The Articles of Confederation

Elsewhere on the Web

Text of the Articles
Articles of Confederation vs. Constitution

Share This Page

Follow This Site

Follow SocStudies4Kids on Twitter

Part 1: The Basic Rights

The American colonies were in the middle of a war when they declared themselves independent from Great Britain. By the end of 1776, just a few short months after the signing of the Declaration of Independence, 10 of the 13 colonies had their own constitutions. Four years later, they all did.

The colonists who wrote these constitutions thought it very important that they have written documents. The British constitution wasn't written down, so British laws could be interpreted any way the judges saw fit. The American colonists wanted the powers of the government to be in writing, so everyone would know what they were.

The colonists also wanted their individual and natural rights protected. They thought that the British government didn't respect what they saw as natural rights (such as "life, liberty, and the pursuit of happiness"). To this end, most state constitutions included a bill of rights to protect these natural and individual rights. This bill of rights included many of the rights guaranteed by the current Bill of Rights, including:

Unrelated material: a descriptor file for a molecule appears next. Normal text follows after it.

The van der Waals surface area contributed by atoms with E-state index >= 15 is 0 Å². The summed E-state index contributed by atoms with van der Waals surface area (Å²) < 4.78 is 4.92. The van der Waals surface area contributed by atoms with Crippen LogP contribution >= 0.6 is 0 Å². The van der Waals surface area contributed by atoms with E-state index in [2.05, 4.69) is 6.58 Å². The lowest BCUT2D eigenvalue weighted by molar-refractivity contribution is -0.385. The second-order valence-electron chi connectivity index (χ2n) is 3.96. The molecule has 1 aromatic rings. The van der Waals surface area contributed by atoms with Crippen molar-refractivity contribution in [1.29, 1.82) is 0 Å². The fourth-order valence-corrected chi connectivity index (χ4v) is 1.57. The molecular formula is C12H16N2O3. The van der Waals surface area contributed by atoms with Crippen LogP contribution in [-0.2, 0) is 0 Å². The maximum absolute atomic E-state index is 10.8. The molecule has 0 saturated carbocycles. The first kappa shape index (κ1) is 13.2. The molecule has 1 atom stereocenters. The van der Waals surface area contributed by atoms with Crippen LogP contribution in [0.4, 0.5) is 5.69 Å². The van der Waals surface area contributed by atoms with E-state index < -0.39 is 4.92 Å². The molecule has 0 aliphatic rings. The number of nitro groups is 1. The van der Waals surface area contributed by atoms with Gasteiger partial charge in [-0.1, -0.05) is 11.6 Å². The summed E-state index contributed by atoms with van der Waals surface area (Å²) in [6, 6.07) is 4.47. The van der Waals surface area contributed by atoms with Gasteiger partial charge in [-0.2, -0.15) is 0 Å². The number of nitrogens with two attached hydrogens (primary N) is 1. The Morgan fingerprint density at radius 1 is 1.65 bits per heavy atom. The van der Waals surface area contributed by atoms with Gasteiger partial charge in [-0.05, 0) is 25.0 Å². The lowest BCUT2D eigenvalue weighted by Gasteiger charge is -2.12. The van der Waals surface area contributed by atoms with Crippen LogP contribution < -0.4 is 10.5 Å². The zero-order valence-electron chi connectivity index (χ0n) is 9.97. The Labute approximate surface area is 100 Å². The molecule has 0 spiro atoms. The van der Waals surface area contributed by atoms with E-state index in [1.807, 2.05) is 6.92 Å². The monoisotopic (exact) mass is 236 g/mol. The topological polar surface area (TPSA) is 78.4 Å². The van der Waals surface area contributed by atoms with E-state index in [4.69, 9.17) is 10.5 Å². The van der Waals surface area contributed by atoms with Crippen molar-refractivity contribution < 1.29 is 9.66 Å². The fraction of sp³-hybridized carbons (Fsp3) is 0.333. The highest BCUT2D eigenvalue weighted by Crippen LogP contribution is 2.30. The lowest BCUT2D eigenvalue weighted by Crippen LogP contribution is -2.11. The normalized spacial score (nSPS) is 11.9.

• freedom of speech
  • freedom of religion
  • freedom of the press
  • trial by jury
  • search warrant for property searches

These constitutions also restricted the power of government. Fearful of another king, the American colonists wanted a government that would serve them, not the other way around. One state, Pennsylvania, didn't even have a governor.

Next page > The Power of the States > Page 1, 2, 3

Search This Site

Custom Search


Social Studies for Kids
copyright 2002–2024
David White